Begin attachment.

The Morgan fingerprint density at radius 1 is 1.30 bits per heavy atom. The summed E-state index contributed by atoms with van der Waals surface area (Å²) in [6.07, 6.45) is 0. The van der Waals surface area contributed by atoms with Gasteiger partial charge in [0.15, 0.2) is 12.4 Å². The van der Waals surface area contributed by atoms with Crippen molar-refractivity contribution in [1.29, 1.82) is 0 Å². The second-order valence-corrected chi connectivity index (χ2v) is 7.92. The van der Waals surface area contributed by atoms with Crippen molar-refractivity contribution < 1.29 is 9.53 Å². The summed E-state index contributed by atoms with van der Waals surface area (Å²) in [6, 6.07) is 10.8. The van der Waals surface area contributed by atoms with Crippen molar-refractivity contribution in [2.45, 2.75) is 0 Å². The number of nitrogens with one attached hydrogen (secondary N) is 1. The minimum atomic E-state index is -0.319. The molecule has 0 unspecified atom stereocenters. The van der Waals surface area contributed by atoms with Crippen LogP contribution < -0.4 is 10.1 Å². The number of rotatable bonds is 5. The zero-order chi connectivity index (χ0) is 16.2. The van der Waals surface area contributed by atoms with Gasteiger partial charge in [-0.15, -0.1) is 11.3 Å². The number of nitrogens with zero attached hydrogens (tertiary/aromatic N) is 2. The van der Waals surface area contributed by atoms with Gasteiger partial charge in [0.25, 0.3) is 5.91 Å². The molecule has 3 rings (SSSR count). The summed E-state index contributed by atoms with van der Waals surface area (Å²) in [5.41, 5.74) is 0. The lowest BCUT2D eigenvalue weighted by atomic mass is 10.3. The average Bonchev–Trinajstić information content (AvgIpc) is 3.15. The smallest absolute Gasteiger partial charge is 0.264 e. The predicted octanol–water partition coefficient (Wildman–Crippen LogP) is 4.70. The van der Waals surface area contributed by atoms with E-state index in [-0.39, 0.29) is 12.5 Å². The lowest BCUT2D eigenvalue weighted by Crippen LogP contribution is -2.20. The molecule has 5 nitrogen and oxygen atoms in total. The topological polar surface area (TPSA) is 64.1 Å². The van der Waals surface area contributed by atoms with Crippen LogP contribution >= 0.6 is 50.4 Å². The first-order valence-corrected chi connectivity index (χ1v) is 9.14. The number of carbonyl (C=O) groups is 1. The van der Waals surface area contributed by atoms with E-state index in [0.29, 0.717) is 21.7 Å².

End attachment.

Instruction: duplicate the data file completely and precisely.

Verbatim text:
The Morgan fingerprint density at radius 1 is 1.30 bits per heavy atom. The summed E-state index contributed by atoms with van der Waals surface area (Å²) in [6.07, 6.45) is 0. The van der Waals surface area contributed by atoms with Gasteiger partial charge in [0.15, 0.2) is 12.4 Å². The van der Waals surface area contributed by atoms with Crippen molar-refractivity contribution in [1.29, 1.82) is 0 Å². The second-order valence-corrected chi connectivity index (χ2v) is 7.92. The van der Waals surface area contributed by atoms with Crippen molar-refractivity contribution < 1.29 is 9.53 Å². The summed E-state index contributed by atoms with van der Waals surface area (Å²) in [6, 6.07) is 10.8. The van der Waals surface area contributed by atoms with Crippen molar-refractivity contribution in [2.45, 2.75) is 0 Å². The number of nitrogens with one attached hydrogen (secondary N) is 1. The minimum atomic E-state index is -0.319. The molecule has 0 unspecified atom stereocenters. The van der Waals surface area contributed by atoms with Crippen LogP contribution < -0.4 is 10.1 Å². The number of rotatable bonds is 5. The zero-order chi connectivity index (χ0) is 16.2. The van der Waals surface area contributed by atoms with Gasteiger partial charge in [-0.15, -0.1) is 11.3 Å². The number of nitrogens with zero attached hydrogens (tertiary/aromatic N) is 2. The van der Waals surface area contributed by atoms with Gasteiger partial charge in [0.25, 0.3) is 5.91 Å². The molecule has 3 rings (SSSR count). The summed E-state index contributed by atoms with van der Waals surface area (Å²) in [5.41, 5.74) is 0. The lowest BCUT2D eigenvalue weighted by atomic mass is 10.3. The average Bonchev–Trinajstić information content (AvgIpc) is 3.15. The smallest absolute Gasteiger partial charge is 0.264 e. The predicted octanol–water partition coefficient (Wildman–Crippen LogP) is 4.70. The van der Waals surface area contributed by atoms with E-state index in [-0.39, 0.29) is 12.5 Å². The lowest BCUT2D eigenvalue weighted by Crippen LogP contribution is -2.20. The molecule has 5 nitrogen and oxygen atoms in total. The topological polar surface area (TPSA) is 64.1 Å². The van der Waals surface area contributed by atoms with Crippen LogP contribution >= 0.6 is 50.4 Å². The first-order valence-corrected chi connectivity index (χ1v) is 9.14. The number of carbonyl (C=O) groups is 1. The van der Waals surface area contributed by atoms with E-state index in [0.29, 0.717) is 21.7 Å².